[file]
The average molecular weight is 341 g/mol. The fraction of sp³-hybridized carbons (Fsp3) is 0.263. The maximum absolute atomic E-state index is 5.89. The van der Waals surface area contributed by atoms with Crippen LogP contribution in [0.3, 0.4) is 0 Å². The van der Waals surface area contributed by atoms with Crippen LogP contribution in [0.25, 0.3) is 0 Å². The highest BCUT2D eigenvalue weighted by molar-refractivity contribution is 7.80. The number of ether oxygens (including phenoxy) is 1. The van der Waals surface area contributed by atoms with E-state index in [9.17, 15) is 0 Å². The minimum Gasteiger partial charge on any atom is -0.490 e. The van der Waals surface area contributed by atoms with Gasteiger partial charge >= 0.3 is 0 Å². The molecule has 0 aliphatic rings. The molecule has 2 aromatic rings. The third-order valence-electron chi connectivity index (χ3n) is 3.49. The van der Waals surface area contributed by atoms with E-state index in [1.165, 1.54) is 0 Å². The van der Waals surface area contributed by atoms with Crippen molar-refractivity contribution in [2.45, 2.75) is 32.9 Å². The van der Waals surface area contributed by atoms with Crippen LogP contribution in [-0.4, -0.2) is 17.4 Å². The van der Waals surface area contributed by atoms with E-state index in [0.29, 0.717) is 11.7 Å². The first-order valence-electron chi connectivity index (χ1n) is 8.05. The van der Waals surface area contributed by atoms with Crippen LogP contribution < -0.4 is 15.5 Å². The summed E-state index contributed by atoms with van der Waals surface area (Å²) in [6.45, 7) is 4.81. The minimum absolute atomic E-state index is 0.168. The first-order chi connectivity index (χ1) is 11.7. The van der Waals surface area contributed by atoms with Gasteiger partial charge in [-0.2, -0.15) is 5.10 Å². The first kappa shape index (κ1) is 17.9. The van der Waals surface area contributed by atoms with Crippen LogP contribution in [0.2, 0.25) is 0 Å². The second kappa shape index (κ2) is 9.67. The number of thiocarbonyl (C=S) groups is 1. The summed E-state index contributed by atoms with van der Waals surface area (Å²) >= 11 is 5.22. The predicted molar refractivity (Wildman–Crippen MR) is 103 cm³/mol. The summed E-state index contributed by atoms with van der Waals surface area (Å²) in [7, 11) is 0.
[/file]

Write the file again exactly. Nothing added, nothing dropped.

The average molecular weight is 341 g/mol. The fraction of sp³-hybridized carbons (Fsp3) is 0.263. The maximum absolute atomic E-state index is 5.89. The van der Waals surface area contributed by atoms with Crippen LogP contribution in [0.3, 0.4) is 0 Å². The van der Waals surface area contributed by atoms with Crippen LogP contribution in [0.25, 0.3) is 0 Å². The highest BCUT2D eigenvalue weighted by molar-refractivity contribution is 7.80. The number of ether oxygens (including phenoxy) is 1. The van der Waals surface area contributed by atoms with E-state index in [9.17, 15) is 0 Å². The minimum Gasteiger partial charge on any atom is -0.490 e. The van der Waals surface area contributed by atoms with Gasteiger partial charge >= 0.3 is 0 Å². The molecule has 0 aliphatic rings. The molecule has 2 aromatic rings. The third-order valence-electron chi connectivity index (χ3n) is 3.49. The van der Waals surface area contributed by atoms with E-state index in [1.165, 1.54) is 0 Å². The van der Waals surface area contributed by atoms with Crippen molar-refractivity contribution in [2.45, 2.75) is 32.9 Å². The van der Waals surface area contributed by atoms with Crippen LogP contribution in [-0.4, -0.2) is 17.4 Å². The van der Waals surface area contributed by atoms with E-state index in [0.29, 0.717) is 11.7 Å². The first-order valence-electron chi connectivity index (χ1n) is 8.05. The van der Waals surface area contributed by atoms with Crippen LogP contribution < -0.4 is 15.5 Å². The summed E-state index contributed by atoms with van der Waals surface area (Å²) in [6.45, 7) is 4.81. The minimum absolute atomic E-state index is 0.168. The first-order chi connectivity index (χ1) is 11.7. The van der Waals surface area contributed by atoms with Gasteiger partial charge in [-0.2, -0.15) is 5.10 Å². The first kappa shape index (κ1) is 17.9. The van der Waals surface area contributed by atoms with Crippen LogP contribution in [0.2, 0.25) is 0 Å². The second kappa shape index (κ2) is 9.67. The number of thiocarbonyl (C=S) groups is 1. The summed E-state index contributed by atoms with van der Waals surface area (Å²) >= 11 is 5.22. The predicted molar refractivity (Wildman–Crippen MR) is 103 cm³/mol. The summed E-state index contributed by atoms with van der Waals surface area (Å²) in [7, 11) is 0.